By Jack H. Smith
Ledger Publisher 

Lightning causes fire near Whitehall


August 30, 2017

Lighting late last Thursday night started a wildfire seven miles northeast of Whitehall.

As of Wednesday morning at 11 a .m., the Conrow Fire was reported at 2,727 acres and the containment was at 65 percent. The estimated containment date is Wednesday, September 6. United States Forest Service District Ranger Dave Sabo said on Tuesday there has not been a size increase for the fire in two days.

The fire started on private land in Jefferson County within the Whitehall Fire District and has burned onto lands administered by the BLM and USFS. The USFS, in coordination with Jefferson County, Montana Department of Natural Resources and Conservation, and BLM has taken the administrative lead on the wildfire.

Tyler Hecht's Nevada Type III Interagency Team is managing the firefighting efforts.

A total of 16 structures are threatened by the fire. The total number of personnel on the incident is 160, with resources assigned compromising of four crews (two hot shot), one helicopter, four engines, three dozers and six water tenders. Two Air National Guard Helicopters have also been assigned to the fire with water-bucket drop capabilities.

Public meetings to give residents information about the fire took place Tuesday afternoon at 108 Antelope Lane near Whitehall, and Sunday, Aug. 27 at the Whitehall Community Center.

Lisa Kemper, Incident Command Trainee, said at the meeting good progress has been made on the fire, and praised local firefighters for their initial responses. With resources stretched thin across Montana and the Pacific Northwest, Kemper said officials had to call in a little help for the Conrow Fire.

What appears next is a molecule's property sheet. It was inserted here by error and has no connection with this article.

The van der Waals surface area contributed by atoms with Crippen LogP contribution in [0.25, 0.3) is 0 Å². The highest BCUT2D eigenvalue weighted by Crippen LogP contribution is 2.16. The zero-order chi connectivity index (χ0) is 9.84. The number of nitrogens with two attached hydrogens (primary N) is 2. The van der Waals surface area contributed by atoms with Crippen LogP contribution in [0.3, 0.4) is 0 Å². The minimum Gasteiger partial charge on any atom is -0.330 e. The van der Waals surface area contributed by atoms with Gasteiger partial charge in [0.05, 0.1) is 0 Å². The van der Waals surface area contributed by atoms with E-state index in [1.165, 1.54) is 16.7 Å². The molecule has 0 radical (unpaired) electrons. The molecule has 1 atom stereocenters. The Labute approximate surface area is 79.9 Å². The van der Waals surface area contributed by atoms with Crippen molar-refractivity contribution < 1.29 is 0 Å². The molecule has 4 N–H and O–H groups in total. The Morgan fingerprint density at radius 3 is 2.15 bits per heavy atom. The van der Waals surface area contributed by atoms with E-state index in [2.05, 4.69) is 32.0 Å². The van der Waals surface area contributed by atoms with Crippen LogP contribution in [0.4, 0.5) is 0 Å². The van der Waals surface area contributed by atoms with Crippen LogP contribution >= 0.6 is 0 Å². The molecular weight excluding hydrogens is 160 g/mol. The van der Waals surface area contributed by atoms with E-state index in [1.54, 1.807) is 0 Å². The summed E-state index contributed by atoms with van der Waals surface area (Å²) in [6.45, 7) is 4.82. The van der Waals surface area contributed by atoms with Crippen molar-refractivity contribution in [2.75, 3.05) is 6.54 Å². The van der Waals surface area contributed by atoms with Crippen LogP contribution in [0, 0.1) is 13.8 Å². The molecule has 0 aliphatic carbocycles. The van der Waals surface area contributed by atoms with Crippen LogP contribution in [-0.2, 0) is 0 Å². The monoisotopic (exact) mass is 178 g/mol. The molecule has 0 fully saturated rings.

Also with the Nevada Team, Incident Commander Aaron Boyd said they feel optimistic about their progress with the fire, but did air caution about concerns with high temperatures and low humidity.

Sabo said after the fire Whitehall Volunteer Fire Department Chief Jeremy Ward and his crew got right on the fire and did the best job they could.

"We've been making good progress, but were not out of the woods," Sabo said.

While there are no evacuations at this point, Jefferson County Sheriff Craig Doolittle encouraged residents near the fire to pickup an evacuation packet that was provided at the meeting.

Doolittle also warned residents about of possible delays on Highway 69 because of helicopters, and discouraged residents from parking on the side of the road to look at the fire.

Kemper said firefighter and public safety is the first priority of the full suppression fire. She said values at risk include electronic sites, mining sites, residences and cattle ranch operations along with Highway 69 corridor.

The team made good progress Monday as another large segment of containment was added along both hand and dozer containment lines. Retardant planes were used Monday to check fire spread on the northwest flank. Helicopters were also used to support ground based-efforts with water-bucket drops to lessen heat on all flanks. Monday efforts also included structure assessments on Antelope Lane.

On Tuesday, officials were considering burnout operations on the west flank to reinforce containment lines.

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